“A charming exploration about the way in which the other allows a drifting subject to moor his desire and find a direction for his subjectivity within the Other.”
Lindsay tells truths we need to hear and delivers them in an understated but visually pleasing way.
Beautifully evokes how women become victim of the traditional patriarchal elite and how subjective happiness is not found in the mere acceptance of one’s own exploitation
A satisfying and touching drama that highlights the importance of acknowledging about one’s loss and confronts us with the fact that, for the subject, his/her loss is, first and foremost, a loss of an ideal image.
Fukagawa offers an enlightening insight into the problematic position Ainu culture holds within the broader Japanese Other and the subjective problems being born in these two Others can cause.
While Not Quite Dead Yet is about the importance of communication and about assuming a desire as subject, Hamasaki’s narrative delivers its message in manner that is, when all is said and done, not alive enough.
In a languid but highly transparent way, Ohmori confronts the spectator with the subjective and interpersonal ravage the insatiable desire for love and the need for a proof of the other’s love eventually causes.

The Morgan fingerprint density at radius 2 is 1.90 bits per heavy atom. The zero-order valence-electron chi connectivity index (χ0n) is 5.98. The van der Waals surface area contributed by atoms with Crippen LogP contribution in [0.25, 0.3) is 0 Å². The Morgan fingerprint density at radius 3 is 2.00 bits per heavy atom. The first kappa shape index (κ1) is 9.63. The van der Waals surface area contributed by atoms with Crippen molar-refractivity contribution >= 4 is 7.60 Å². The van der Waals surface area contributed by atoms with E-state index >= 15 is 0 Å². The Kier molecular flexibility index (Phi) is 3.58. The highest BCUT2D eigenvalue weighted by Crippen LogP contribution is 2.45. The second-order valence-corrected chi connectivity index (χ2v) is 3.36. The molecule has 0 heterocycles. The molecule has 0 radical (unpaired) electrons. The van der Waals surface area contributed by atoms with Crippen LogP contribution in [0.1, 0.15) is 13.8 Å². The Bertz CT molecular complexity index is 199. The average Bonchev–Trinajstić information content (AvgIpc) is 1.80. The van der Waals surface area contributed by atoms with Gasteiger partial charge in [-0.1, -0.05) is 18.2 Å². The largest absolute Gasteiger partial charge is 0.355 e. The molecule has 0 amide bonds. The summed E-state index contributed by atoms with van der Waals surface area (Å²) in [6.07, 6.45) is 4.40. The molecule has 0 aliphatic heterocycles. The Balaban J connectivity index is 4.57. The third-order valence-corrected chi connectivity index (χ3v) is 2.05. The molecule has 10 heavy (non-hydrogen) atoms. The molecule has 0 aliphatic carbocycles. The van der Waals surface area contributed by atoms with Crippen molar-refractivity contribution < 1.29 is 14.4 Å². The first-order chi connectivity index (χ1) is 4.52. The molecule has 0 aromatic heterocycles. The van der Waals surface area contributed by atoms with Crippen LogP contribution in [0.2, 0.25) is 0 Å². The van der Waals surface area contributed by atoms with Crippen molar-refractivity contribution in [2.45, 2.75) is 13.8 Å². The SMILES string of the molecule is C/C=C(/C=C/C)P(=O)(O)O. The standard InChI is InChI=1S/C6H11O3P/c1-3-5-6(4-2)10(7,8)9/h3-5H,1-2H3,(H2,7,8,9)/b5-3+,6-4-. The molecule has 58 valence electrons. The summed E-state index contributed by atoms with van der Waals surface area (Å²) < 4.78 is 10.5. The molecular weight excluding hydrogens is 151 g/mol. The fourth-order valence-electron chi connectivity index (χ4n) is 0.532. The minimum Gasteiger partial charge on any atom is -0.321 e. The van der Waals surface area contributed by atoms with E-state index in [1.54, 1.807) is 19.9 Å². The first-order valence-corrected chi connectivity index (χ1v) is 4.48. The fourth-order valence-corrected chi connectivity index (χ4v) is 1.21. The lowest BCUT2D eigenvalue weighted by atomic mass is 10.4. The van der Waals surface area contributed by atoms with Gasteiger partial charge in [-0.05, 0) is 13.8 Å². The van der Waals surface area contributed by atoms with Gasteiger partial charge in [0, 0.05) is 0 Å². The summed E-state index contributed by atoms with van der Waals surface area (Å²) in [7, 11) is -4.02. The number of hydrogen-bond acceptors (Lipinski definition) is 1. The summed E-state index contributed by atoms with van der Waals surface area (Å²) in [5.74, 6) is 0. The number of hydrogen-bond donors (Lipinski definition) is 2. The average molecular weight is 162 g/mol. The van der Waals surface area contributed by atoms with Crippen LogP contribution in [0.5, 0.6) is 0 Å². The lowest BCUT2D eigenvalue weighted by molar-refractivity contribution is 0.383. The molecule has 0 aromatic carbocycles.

With ‘Malu’, Edmund Yeo proves that he is a master visual poet of the mundane and of the ‘cruel’.
His peaceful slice-of-life narrative delivers an pleasing exploration of the notion of the family secret and how guilt can drive people to pay of their imagined debt.
With his simple, gentle, and authentic exploration of how a pregnancy rewrites one’s current and future life, Tsuda proves that one does not need a complex narrative or a profound thematic depth to touch the spectator.
“A great narrative that does not only show that family happiness is but a semblance – behind the smiles hides pain and sadness – but also the very fact that the subject can only grasp his present subjective state by narrativizing (and, in many cases idealize) his past.”
Nishikawa shows, in a heartwarming way, that while there is a need to identify ourselves somewhat with the ideal image of our significant other, such identification should not be at the expense of our subjective position.
“A pleasant narrative – full of lighthearted, romantic, and familial moments – that could have been better.”
“Kotani beautifully shows how important the signifier is for the subjectivity of the speaking being.”
“A wonderful exploration of dysfunctional familial bonds and the destructive impact narcissism has on human relations.”